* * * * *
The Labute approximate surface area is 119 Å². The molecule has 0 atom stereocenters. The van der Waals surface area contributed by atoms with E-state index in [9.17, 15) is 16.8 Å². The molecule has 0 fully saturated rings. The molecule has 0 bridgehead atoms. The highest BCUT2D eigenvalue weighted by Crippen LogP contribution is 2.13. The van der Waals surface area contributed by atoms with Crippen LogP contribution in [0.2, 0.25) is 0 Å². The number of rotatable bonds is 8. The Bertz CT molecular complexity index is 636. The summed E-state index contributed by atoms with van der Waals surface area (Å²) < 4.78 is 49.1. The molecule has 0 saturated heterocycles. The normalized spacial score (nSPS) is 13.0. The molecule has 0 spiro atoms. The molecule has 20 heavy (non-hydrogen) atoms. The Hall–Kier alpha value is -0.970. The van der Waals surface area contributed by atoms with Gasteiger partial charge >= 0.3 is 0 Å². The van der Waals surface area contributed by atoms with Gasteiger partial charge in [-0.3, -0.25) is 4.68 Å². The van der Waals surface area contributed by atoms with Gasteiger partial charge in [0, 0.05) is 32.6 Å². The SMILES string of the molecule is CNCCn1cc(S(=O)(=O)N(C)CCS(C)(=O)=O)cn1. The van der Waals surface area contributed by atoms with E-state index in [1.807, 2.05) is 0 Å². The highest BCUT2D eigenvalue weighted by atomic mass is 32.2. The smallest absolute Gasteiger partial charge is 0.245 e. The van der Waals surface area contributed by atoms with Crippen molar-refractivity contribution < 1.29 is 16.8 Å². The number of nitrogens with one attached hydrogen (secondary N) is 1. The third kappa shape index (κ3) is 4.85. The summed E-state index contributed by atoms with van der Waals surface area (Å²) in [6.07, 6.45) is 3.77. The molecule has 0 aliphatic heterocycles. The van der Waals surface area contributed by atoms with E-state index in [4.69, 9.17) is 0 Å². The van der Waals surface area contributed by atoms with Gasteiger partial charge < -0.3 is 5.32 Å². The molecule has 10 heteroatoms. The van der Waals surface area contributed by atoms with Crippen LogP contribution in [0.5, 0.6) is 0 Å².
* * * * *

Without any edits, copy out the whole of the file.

The Labute approximate surface area is 119 Å². The molecule has 0 atom stereocenters. The van der Waals surface area contributed by atoms with E-state index in [9.17, 15) is 16.8 Å². The molecule has 0 fully saturated rings. The molecule has 0 bridgehead atoms. The highest BCUT2D eigenvalue weighted by Crippen LogP contribution is 2.13. The van der Waals surface area contributed by atoms with Crippen LogP contribution in [0.2, 0.25) is 0 Å². The number of rotatable bonds is 8. The Bertz CT molecular complexity index is 636. The summed E-state index contributed by atoms with van der Waals surface area (Å²) < 4.78 is 49.1. The molecule has 0 saturated heterocycles. The normalized spacial score (nSPS) is 13.0. The molecule has 0 spiro atoms. The molecule has 20 heavy (non-hydrogen) atoms. The Hall–Kier alpha value is -0.970. The van der Waals surface area contributed by atoms with Gasteiger partial charge >= 0.3 is 0 Å². The van der Waals surface area contributed by atoms with Gasteiger partial charge in [-0.3, -0.25) is 4.68 Å². The van der Waals surface area contributed by atoms with Gasteiger partial charge in [0, 0.05) is 32.6 Å². The SMILES string of the molecule is CNCCn1cc(S(=O)(=O)N(C)CCS(C)(=O)=O)cn1. The van der Waals surface area contributed by atoms with E-state index in [1.807, 2.05) is 0 Å². The highest BCUT2D eigenvalue weighted by atomic mass is 32.2. The smallest absolute Gasteiger partial charge is 0.245 e. The van der Waals surface area contributed by atoms with Crippen molar-refractivity contribution < 1.29 is 16.8 Å². The number of nitrogens with one attached hydrogen (secondary N) is 1. The third kappa shape index (κ3) is 4.85. The summed E-state index contributed by atoms with van der Waals surface area (Å²) in [6.07, 6.45) is 3.77. The molecule has 0 aliphatic heterocycles. The van der Waals surface area contributed by atoms with E-state index in [4.69, 9.17) is 0 Å². The van der Waals surface area contributed by atoms with Gasteiger partial charge < -0.3 is 5.32 Å². The molecule has 10 heteroatoms. The van der Waals surface area contributed by atoms with Crippen LogP contribution in [0.5, 0.6) is 0 Å².